Mike Hollinger of Dentons discusses the exciting Canadian fintech landscape and where the sector could be headed.
Mike Hollinger, corporate lawyer and partner at Dentons, has 10 years of experience in venture capital and the tech sector acting as a mergers and acquisitions advisor and representative.
During Sleep Country Canada’s (TSX:ZZZ) C$89 million acquisition of Endy, Hollinger acted as Endy’s representative. In another example, in a C$27 million deal where Google (NASDAQ:GOOG) acquired a confidential digital marketing company, Hollinger represented the acquired company.
Serving as Dentons’ lead in Toronto for venture technology practice, Hollinger was recognized by Chambers Fintech as a notable practitioner within this area in 2019.
In Hollinger’s work with early stage startups and the financing side of the business, he has noticed a number of elements that are central to the success and strength of Canada’s fintech ecosystem.
The Investing News Network (INN) spoke with Hollinger at the Collision Conference in Toronto to learn more about transformative partnerships between startups and major financial institutions, and the significance of further scaling these companies internationally.
Below is a transcript of the interview. It has been edited for clarity and brevity.
INN: Can you tell us about how you got into the fintech and venture capital scenes?
MH: I am a corporate lawyer, and I’ve been doing this for 15 years, and 10 years ago I started meeting companies led by great entrepreneurs. Some of them were in fintech and some were in other sectors, and I followed great clients to do the things they were doing.
As I transitioned my broad-based legal skills to venture capital financings and M&A transactions, I thought, “I can do only this.” I learned the venture market’s venture terms and started doing those deals. At the early stages, I ending up doing deals that 10 years ago were much less common in Toronto in terms of raising money from venture capital investors, raising money from strategic investors and corporate VCs on venture market terms and building the careful balancing act between large companies, financial institutions and early stage startups.
INN: That’s exciting.
MH: It’s been an exciting run and it’s much more exciting today. You can see by walking the conference floor here how many strategics are looking to the startup market to spike their growth and to be a source of innovation, cultural shift, technology and to recruit great talent.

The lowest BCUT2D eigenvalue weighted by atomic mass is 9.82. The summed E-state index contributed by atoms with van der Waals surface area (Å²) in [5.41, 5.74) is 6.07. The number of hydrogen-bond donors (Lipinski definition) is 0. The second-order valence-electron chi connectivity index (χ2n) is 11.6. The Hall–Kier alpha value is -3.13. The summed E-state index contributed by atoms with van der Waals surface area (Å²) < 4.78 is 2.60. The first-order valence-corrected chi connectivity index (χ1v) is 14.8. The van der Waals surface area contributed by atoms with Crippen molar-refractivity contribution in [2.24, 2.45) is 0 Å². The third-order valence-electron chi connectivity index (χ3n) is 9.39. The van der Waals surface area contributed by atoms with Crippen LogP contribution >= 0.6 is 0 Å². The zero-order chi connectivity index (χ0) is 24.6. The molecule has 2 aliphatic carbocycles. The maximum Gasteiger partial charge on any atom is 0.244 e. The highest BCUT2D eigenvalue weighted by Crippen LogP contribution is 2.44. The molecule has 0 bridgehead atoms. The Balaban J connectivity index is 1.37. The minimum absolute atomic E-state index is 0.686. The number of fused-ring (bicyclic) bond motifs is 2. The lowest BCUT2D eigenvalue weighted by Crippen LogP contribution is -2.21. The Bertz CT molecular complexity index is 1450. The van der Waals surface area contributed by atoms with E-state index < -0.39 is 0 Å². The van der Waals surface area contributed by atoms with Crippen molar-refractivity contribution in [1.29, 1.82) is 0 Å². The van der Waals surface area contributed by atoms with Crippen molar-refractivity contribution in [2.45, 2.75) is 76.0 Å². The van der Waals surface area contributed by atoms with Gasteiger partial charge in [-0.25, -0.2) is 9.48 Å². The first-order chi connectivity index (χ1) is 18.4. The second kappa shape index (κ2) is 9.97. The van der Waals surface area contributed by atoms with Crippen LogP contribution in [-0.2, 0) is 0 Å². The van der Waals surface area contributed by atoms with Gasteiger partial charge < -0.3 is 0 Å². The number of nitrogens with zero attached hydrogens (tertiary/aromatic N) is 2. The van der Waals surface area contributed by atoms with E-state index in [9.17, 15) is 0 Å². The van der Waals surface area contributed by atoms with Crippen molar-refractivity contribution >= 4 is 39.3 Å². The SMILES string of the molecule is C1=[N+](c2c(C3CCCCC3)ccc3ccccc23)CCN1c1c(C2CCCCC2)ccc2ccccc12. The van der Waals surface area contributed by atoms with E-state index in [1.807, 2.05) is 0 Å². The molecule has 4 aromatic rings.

INN: Fintech is a fast-paced and growing industry. How does the Canadian fintech space, in your mind, stack up against the US?
MH: It’s different in a number of ways. For one, we have banks that are incredibly large companies and are fairly concentrated in this ecosystem in a way that the US market doesn’t have. Banks and other financial institutions (FIs) represent a big part of Canada’s largest and most successful companies, and also most global companies, and that’s a market dynamic that the US doesn’t have.
As a result, we both have a kind of partnership and collaboration between large FIs and early stage startups that is transformative from the largest companies to really the smallest and earliest that doesn’t exist in other ways.
We have a very stable banking system that was hugely important 12 years ago during some of the challenges that the other banking markets suffered. But market access can be more difficult for Canadian startups, and the Canadian investment sector has tended to be a lot less aggressive than its US counterpart. There’s a great opportunity here, but also challenges on the way. So in terms of where this goes, the biggest single source of opportunities to find is collaboration between large FIs and early or later-stage startups.
But some of this is happening. There was an announcement a little while ago by a consortium of banks and SecureKey, a Toronto-based identity company, to produce its federated identity product and bring it to market. And that’s an interesting example of how technology companies that are privately owned can help to build together with the FIs in this ecosystem.
INN: Ontario is the largest fintech hub in Canada. What other areas in Canada do you see becoming leaders in the fintech space in this country and why?